Rejection Proof by Jia Jiang
Publisher/Year: Harmony | January 1, 2015
Genre: Non-Fiction Self-Help
I received this book from the publisher in exchange for an honest review. That did not sway my opinion in the least.
Jiang was finally pushed by his wife to obtain his dream: becoming an entrepreneur. But at the first sign of rejection, he wanted to quit. That pushed him to force himself to get over his fear by going on a 100-day quest of failure. For 100 days he would ask people questions that were sure to get rejected, only that’s not what happened. Jiang started to examine all the pieces of rejection and how almost anyone can turn rejection into success.was finally pushed by his wife to obtain his dream: becoming an entrepreneur. But at the first sign of rejection, he wanted to quit. That pushed him to force himself to get over his fear by going on a 100-day quest of failure. For 100 days he would ask people questions that were sure to get rejected, only that’s not what happened. Jiang started to examine all the pieces that goes into an ask and how almost anyone can turn rejection into success.
I thought the concept of looking to be rejected in order to build your tolerance seemed intriguing so I requested the book.
I was not expecting to enjoy this the book as much as I did. I speed through this book quick, especially for it being non-fiction.
The beginning of the book tells Jiang’s story into the 100 days experience. He had a dream to be an entrepreneur and at the first moment of rejection was ready to give up on his dream. So he decided to get over this fear by forcing himself to face it. The first couple times were met with no’s, but what soon started happening was he was getting some yeses. The book then investigates what causes people to say yes or no. Then, how to investigate the root of the no to come to either a yes or work together for a collaborative solution.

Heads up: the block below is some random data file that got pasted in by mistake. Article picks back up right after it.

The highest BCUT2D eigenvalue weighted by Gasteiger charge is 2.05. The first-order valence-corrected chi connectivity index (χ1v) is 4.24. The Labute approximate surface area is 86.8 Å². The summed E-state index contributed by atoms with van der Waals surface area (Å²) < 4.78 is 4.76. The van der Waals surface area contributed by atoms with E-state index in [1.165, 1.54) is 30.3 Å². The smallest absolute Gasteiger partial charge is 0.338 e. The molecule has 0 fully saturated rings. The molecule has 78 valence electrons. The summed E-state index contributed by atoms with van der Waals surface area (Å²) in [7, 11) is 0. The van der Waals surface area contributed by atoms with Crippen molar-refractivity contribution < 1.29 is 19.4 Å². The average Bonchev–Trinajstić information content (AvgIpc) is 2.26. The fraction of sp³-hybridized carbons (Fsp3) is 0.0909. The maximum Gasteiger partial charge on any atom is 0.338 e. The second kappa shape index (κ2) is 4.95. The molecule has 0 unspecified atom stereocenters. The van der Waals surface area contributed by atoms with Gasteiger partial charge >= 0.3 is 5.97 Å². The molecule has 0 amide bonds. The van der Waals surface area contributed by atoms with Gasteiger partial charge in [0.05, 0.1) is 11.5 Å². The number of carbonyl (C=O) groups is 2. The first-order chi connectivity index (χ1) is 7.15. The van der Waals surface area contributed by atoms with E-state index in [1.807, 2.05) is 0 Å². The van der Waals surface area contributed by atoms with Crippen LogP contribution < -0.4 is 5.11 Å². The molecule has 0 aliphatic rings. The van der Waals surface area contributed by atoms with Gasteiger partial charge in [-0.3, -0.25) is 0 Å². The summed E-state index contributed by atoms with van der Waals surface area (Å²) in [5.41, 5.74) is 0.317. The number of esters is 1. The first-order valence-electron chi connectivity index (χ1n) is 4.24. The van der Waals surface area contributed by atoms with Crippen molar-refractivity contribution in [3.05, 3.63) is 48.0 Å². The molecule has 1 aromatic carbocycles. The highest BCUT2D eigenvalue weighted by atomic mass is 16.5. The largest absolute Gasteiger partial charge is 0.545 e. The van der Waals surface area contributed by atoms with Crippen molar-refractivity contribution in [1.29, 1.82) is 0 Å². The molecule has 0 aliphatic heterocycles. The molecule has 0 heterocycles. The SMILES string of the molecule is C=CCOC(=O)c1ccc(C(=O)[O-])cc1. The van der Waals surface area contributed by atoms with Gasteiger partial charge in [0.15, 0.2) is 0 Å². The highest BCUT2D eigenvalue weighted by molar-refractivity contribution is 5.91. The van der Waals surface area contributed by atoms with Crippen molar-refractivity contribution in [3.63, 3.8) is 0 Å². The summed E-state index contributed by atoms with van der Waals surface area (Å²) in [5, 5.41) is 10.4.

I really latched onto what Jiang was experiencing because my job gives many opportunities for rejection on many levels. I’ve usually just given myself the suck-it-up-buttercup speech anticipating the failure and accepting it as part of the job. But what Jiang made me start thinking about is what if I started using no’s as a conversation starter rather than an ender and really got to the heart of what the person is saying, thinking, or concerned with. It’s getting past words to the unspoken conversation that makes rejection less likely.
Jiang has a great style that strings you along. He brilliantly takes you from story, to research, to reflection, to life application without causing awkward breaks or removing the reader from the experience of reading. This is a great book to read if you’re thinking of writing a memoir/life help book. Or if you’re looking at turning your blog into a book.
In the End
This is a great book for anyone that struggles with rejection to read, which I think is everyone. I’ll be rereading and underlining this one.
10 Second Summary:
- Great stories: The stories of rejection were interesting and humorous and sometimes bazaar.
- A new way to look at rejection: Rejection doesn’t have to kill a conversation, but it can start one you were planning on.
- Good example of Turing a blog into a book: If you’re considering turning your blog into a book, this is a great example
Hardback level. I’ll be encouraging a lot of people I work with to read this book.